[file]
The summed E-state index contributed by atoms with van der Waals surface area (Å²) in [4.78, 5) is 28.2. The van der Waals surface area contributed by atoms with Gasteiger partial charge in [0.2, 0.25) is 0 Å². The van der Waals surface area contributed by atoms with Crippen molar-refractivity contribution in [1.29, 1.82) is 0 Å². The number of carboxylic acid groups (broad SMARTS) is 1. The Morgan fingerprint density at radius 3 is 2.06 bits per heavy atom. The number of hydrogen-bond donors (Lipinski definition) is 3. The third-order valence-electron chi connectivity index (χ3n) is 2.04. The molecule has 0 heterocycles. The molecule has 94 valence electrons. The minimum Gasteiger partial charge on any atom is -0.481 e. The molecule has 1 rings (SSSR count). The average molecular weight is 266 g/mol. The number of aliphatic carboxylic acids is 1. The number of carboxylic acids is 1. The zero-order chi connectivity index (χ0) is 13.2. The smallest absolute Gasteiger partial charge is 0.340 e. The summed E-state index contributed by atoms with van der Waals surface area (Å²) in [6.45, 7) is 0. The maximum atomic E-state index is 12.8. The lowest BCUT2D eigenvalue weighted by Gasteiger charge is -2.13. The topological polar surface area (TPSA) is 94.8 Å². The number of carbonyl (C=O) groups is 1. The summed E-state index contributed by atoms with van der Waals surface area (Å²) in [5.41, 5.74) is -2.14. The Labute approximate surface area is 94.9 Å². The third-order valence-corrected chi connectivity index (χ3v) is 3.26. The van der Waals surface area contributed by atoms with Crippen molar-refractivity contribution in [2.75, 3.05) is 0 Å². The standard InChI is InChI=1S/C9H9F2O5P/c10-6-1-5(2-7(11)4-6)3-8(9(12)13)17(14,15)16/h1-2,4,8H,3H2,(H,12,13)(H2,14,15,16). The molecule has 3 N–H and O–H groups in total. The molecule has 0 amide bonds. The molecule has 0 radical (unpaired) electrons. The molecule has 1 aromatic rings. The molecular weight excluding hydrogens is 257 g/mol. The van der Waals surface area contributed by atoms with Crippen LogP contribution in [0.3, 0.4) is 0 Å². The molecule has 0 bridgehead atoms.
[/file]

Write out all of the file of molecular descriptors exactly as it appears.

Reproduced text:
The summed E-state index contributed by atoms with van der Waals surface area (Å²) in [4.78, 5) is 28.2. The van der Waals surface area contributed by atoms with Gasteiger partial charge in [0.2, 0.25) is 0 Å². The van der Waals surface area contributed by atoms with Crippen molar-refractivity contribution in [1.29, 1.82) is 0 Å². The number of carboxylic acid groups (broad SMARTS) is 1. The Morgan fingerprint density at radius 3 is 2.06 bits per heavy atom. The number of hydrogen-bond donors (Lipinski definition) is 3. The third-order valence-electron chi connectivity index (χ3n) is 2.04. The molecule has 0 heterocycles. The molecule has 94 valence electrons. The minimum Gasteiger partial charge on any atom is -0.481 e. The molecule has 1 rings (SSSR count). The average molecular weight is 266 g/mol. The number of aliphatic carboxylic acids is 1. The number of carboxylic acids is 1. The zero-order chi connectivity index (χ0) is 13.2. The smallest absolute Gasteiger partial charge is 0.340 e. The summed E-state index contributed by atoms with van der Waals surface area (Å²) in [6.45, 7) is 0. The maximum atomic E-state index is 12.8. The lowest BCUT2D eigenvalue weighted by Gasteiger charge is -2.13. The topological polar surface area (TPSA) is 94.8 Å². The number of carbonyl (C=O) groups is 1. The summed E-state index contributed by atoms with van der Waals surface area (Å²) in [5.41, 5.74) is -2.14. The Labute approximate surface area is 94.9 Å². The third-order valence-corrected chi connectivity index (χ3v) is 3.26. The van der Waals surface area contributed by atoms with Crippen molar-refractivity contribution in [2.75, 3.05) is 0 Å². The standard InChI is InChI=1S/C9H9F2O5P/c10-6-1-5(2-7(11)4-6)3-8(9(12)13)17(14,15)16/h1-2,4,8H,3H2,(H,12,13)(H2,14,15,16). The molecule has 3 N–H and O–H groups in total. The molecule has 0 amide bonds. The molecule has 0 radical (unpaired) electrons. The molecule has 1 aromatic rings. The molecular weight excluding hydrogens is 257 g/mol. The van der Waals surface area contributed by atoms with Crippen LogP contribution in [0.3, 0.4) is 0 Å². The molecule has 0 bridgehead atoms.